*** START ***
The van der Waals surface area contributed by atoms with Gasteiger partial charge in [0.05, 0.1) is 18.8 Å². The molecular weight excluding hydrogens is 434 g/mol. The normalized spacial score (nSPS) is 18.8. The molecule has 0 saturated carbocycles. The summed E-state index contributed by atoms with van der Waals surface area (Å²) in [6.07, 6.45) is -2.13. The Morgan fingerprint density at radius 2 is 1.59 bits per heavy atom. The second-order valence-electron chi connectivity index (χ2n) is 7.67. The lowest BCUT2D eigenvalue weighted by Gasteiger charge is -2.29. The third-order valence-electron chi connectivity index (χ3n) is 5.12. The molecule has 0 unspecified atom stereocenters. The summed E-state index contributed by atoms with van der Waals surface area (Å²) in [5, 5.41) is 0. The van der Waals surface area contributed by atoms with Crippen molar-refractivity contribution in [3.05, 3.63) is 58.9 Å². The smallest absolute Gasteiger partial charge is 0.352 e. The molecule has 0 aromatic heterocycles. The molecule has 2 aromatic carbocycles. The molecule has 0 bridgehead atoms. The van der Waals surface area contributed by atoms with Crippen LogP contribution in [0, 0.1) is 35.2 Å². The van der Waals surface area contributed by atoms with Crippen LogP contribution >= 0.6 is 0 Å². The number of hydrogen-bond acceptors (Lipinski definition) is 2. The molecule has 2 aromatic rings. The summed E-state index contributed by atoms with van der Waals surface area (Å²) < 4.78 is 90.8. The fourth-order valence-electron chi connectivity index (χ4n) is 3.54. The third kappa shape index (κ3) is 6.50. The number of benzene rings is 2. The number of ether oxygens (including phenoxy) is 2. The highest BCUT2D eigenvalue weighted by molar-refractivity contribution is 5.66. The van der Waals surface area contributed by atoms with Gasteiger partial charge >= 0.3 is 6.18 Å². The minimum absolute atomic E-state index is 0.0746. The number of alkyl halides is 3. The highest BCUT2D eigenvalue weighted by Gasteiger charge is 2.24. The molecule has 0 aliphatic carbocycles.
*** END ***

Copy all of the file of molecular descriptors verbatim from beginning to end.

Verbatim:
The van der Waals surface area contributed by atoms with Gasteiger partial charge in [0.05, 0.1) is 18.8 Å². The molecular weight excluding hydrogens is 434 g/mol. The normalized spacial score (nSPS) is 18.8. The molecule has 0 saturated carbocycles. The summed E-state index contributed by atoms with van der Waals surface area (Å²) in [6.07, 6.45) is -2.13. The Morgan fingerprint density at radius 2 is 1.59 bits per heavy atom. The second-order valence-electron chi connectivity index (χ2n) is 7.67. The lowest BCUT2D eigenvalue weighted by Gasteiger charge is -2.29. The third-order valence-electron chi connectivity index (χ3n) is 5.12. The molecule has 0 unspecified atom stereocenters. The summed E-state index contributed by atoms with van der Waals surface area (Å²) in [5, 5.41) is 0. The van der Waals surface area contributed by atoms with Crippen molar-refractivity contribution in [3.05, 3.63) is 58.9 Å². The smallest absolute Gasteiger partial charge is 0.352 e. The molecule has 0 aromatic heterocycles. The molecule has 2 aromatic carbocycles. The molecule has 0 bridgehead atoms. The van der Waals surface area contributed by atoms with Crippen LogP contribution in [0, 0.1) is 35.2 Å². The van der Waals surface area contributed by atoms with Crippen LogP contribution >= 0.6 is 0 Å². The number of hydrogen-bond acceptors (Lipinski definition) is 2. The molecule has 2 aromatic rings. The summed E-state index contributed by atoms with van der Waals surface area (Å²) < 4.78 is 90.8. The fourth-order valence-electron chi connectivity index (χ4n) is 3.54. The third kappa shape index (κ3) is 6.50. The number of benzene rings is 2. The number of ether oxygens (including phenoxy) is 2. The highest BCUT2D eigenvalue weighted by molar-refractivity contribution is 5.66. The van der Waals surface area contributed by atoms with Gasteiger partial charge >= 0.3 is 6.18 Å². The minimum absolute atomic E-state index is 0.0746. The number of alkyl halides is 3. The highest BCUT2D eigenvalue weighted by Gasteiger charge is 2.24. The molecule has 0 aliphatic carbocycles.